Fold3 HQ

National Aviation Day

Fold3 Image - The last North American B-25 to come off the assembly line at the plant in Inglewood, California; employees covered the plane with their names
National Aviation Day falls on August 19, Orville Wright’s birthday. It was established in 1939 by President Franklin D. Roosevelt to encourage interest in aviation in the United States. If you’re fascinated by aviation, particularly military aviation, Fold3 is a goldmine of images and documents that will expand your knowledge of the history of flight.

Check out the aviation-related images below from Fold3’s World War II and Vietnam photo collections, which you can access for free with registration. And if they spark your curiosity, try searching Fold3 for more photos like these. (Tip: try using search terms like “plane,” “airplane,” “pilot,” “flight,” and so on.)

World War II


Have you found any interesting aviation-related images or documents on Fold3? Share them with us! Or get started searching or browsing Fold3 for aviation topics.


  1. Phil K says:

    Skymaster…..not Skyrocket

  2. Jim Tuberosa says:

    I’d like to see information on the 97th Bomb Group of the 8th Air Force under General Frank Armstrong. The movie “12 O’Cock high” was about this group…part of the group that was first to bomb Germany. Col. Paul Tibbetts was the lead pilot in that assault.
    My uncle, Lt. Anthony M. Tuberose, was a command pilot in the 305th bomb group. He was shot down on his 24th mission and was a POW in Luftstalag One the last 14 months of the war. He later served on General Clay’s staff in Berlin and was the air officer for the Berlin Airlift. ANY information on him OR his group will be gratefully appreciated.
    P.S. The command changed the “a” at the end of our name to an “e” because it sounded less “Italian” and, because we were at war with Italy, would have put him at serious risk if captured. He ALSO went by “MIKE” instead of Tony for the same reason.

  3. Jim Horn says:

    My mother graduated from nursing school during WW II but was not accepted for the military for a heart murmur. She was part of a program which paid for nurses training, and those who did not enter the military were systematically stationed around the country to minimize shortages. In her case, she was assigned to Vanderbilt University Hospital in Nashville.
    One of the more sobering pictures I have seen is of a flight nurse in Burma. By that time, the horrors of Japanese captivity were known, so unlike most medical personnel, she was packing a .45 in a shoulder holster.

  4. gary h. caufman says:

    i am looking for a comprehensive list of airforce vietnam veterans from connecticut.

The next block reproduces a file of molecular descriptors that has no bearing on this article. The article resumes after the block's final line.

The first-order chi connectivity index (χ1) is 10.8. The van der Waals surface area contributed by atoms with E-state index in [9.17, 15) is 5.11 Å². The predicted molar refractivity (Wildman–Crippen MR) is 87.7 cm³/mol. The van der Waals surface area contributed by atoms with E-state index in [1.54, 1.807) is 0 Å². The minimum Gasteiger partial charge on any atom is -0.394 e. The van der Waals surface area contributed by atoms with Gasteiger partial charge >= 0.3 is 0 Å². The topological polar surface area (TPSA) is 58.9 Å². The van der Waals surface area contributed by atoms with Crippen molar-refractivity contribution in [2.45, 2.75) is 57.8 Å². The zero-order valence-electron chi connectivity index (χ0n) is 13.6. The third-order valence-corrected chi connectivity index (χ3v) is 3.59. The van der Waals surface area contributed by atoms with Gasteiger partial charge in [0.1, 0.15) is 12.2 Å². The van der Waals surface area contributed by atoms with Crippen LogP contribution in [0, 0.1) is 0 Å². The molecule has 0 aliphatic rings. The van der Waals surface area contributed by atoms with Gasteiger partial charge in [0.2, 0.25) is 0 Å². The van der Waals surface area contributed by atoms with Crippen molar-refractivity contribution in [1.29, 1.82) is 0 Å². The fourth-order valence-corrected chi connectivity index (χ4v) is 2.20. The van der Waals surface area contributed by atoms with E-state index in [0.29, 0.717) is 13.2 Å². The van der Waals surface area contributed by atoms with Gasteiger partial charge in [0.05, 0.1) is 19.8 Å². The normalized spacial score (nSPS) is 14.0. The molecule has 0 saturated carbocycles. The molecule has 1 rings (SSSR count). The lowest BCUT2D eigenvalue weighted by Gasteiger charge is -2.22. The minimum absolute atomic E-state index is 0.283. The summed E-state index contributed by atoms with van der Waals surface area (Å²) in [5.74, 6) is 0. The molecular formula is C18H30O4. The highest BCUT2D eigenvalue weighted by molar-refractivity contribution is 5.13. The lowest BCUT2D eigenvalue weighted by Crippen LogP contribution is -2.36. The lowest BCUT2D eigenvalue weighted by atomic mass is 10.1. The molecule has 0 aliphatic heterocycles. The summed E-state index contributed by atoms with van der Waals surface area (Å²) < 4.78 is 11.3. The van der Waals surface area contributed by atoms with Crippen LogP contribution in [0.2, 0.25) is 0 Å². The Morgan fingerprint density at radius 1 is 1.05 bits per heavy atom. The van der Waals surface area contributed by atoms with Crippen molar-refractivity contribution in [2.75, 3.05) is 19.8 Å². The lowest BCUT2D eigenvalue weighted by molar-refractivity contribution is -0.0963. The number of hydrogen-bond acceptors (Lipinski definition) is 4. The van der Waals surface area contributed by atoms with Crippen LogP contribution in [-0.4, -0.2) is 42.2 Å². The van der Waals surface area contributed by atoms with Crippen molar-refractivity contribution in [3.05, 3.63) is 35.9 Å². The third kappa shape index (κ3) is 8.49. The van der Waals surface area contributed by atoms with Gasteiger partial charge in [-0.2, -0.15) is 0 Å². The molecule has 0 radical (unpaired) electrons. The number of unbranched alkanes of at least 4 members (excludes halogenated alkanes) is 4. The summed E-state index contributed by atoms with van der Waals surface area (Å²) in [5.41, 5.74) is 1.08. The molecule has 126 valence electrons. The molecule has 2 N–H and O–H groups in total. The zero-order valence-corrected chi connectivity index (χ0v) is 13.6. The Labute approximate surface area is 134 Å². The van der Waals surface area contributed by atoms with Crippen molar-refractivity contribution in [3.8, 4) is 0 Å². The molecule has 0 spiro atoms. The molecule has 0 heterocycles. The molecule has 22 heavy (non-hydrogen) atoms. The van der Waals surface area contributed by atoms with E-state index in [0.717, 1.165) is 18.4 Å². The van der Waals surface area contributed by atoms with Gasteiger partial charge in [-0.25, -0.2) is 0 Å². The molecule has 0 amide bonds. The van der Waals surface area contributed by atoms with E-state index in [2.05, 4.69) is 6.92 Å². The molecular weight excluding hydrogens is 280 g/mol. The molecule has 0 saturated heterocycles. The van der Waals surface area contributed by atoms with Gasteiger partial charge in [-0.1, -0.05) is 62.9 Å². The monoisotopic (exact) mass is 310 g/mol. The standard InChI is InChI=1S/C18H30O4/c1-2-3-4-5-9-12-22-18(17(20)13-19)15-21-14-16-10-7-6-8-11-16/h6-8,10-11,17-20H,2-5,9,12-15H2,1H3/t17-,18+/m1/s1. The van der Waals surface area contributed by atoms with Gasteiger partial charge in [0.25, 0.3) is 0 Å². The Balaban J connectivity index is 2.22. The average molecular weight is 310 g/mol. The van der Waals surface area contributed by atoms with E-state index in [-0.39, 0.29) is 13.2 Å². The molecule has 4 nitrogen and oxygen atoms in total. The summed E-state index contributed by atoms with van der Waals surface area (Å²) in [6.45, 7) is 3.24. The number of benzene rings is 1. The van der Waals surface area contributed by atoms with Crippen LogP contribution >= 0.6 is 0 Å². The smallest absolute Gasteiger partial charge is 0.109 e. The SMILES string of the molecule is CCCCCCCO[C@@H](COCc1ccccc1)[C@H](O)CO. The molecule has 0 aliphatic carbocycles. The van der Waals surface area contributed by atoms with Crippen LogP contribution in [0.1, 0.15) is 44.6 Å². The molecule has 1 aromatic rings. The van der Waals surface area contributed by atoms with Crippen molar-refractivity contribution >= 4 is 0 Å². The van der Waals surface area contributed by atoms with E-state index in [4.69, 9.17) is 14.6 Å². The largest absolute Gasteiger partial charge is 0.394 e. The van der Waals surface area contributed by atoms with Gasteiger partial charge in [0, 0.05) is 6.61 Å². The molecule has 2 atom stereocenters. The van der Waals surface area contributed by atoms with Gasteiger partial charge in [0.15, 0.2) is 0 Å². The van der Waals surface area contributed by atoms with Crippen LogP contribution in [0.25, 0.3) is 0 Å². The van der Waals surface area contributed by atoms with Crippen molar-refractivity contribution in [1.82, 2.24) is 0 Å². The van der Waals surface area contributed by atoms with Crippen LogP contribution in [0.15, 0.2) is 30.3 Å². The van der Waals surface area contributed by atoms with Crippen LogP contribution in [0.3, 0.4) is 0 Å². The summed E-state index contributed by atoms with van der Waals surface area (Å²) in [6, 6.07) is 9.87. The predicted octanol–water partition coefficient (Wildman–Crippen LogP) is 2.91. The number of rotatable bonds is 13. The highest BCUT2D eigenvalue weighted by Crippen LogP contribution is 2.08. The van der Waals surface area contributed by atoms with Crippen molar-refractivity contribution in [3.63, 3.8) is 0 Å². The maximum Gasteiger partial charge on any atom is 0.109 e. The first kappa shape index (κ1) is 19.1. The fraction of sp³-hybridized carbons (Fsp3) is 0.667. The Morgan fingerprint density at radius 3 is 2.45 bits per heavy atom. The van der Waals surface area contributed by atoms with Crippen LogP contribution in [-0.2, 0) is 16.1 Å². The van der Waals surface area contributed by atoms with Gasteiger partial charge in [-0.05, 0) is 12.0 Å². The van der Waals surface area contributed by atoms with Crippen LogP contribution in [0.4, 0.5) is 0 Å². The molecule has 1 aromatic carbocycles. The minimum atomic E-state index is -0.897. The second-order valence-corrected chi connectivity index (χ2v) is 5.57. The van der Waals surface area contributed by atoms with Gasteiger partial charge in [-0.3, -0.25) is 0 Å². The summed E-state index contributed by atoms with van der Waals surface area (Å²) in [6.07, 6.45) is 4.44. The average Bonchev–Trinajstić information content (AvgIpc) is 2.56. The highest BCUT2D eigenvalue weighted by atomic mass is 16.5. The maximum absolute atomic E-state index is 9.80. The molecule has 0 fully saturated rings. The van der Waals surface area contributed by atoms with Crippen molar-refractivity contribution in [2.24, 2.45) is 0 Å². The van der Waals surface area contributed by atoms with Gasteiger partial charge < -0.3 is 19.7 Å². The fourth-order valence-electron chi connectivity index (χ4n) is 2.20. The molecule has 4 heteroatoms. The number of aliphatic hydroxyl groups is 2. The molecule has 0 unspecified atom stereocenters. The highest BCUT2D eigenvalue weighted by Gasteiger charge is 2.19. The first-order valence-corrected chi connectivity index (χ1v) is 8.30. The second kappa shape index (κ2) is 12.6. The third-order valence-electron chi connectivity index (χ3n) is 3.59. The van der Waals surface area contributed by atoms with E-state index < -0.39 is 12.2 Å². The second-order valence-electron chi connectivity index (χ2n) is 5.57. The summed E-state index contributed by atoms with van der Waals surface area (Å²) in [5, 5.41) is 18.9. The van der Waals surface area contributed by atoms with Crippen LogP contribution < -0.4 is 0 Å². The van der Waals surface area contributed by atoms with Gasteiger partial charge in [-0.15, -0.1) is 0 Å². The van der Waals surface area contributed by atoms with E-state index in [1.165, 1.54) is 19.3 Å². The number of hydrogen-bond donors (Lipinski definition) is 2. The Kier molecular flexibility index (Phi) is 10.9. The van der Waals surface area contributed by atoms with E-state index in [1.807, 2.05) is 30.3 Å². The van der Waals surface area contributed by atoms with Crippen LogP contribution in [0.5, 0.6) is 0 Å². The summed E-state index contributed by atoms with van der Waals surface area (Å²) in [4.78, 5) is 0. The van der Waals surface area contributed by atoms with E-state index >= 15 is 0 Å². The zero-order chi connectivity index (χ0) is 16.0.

do you have that list, and is it easily searchable? thanks, gary

  5. David Opem says:

    Jim Tuberosa: General Clay kept a journal, from which he wrote a book entitled,
    “Decision in Germany” Perhaps your uncle was mentioned in that. Otherwise, ii is a very good read on Post War Europe from the Governor General perspective. Good Luck on your hunt. My dad was assigned to the teaching cadre of the ROTC on the University of Washington, Seattle at the end of the war.

  6. Winnie Clements Begin says:

    I think it’s a shame that this history only goes back to WWII. My father was a member of the Army Air Corps in the early 1920’s, stationed at Langley Field, VA. He was an aircraft mechanic who worked on the planes that flew in the “Around the World Air Race”. He loved flying, and later became the engineer & co-pilot on the first passenger plane to South America. Once there he flew betwee Trinidad & Rio de Janero, and Buenos Aires across the Andes to Chili.

    • Candace Hitchcock says:

      Great family history to cherish, be sure to write it down. Keep your family history know for future generations.

  7. Dana Randolph Daffin says:

    My Mother, then: Marguerite Anna Jackson, (about 26), stationed somewhere in Texas, around 1920’s, to about 1929, with Her, Lt., or above, probably a Training-Pilot, either at Lackland, San Antonio, TX, (later Randolph Field, named for Capt. William Millican Randolph, who was killed taking-off at Gorman Field, during a Storm), in his Curtis AT-4, (at age 30)! Unable to learn anything about Randolph’s Friend: My Grandfather, Charles Jackson, U.S. Army Air Corp. Officer, Pilot at an unknown airfield, who was building a Dirigible, at time of His death, due to Malaria, (also at age 30)! So far, I’m unable to learn which Mosquito-infested Air Field where He & His Wife: Josie Madison Jackson,, My Mom & Her two Brothers, all of Savannah, GA, were Bivouac, (May be Kelly, or Gorman Field)? Please advise! (Mr. Dana Randolph Daffin, named for the Captain) [email protected] 1:53AM 8-6-17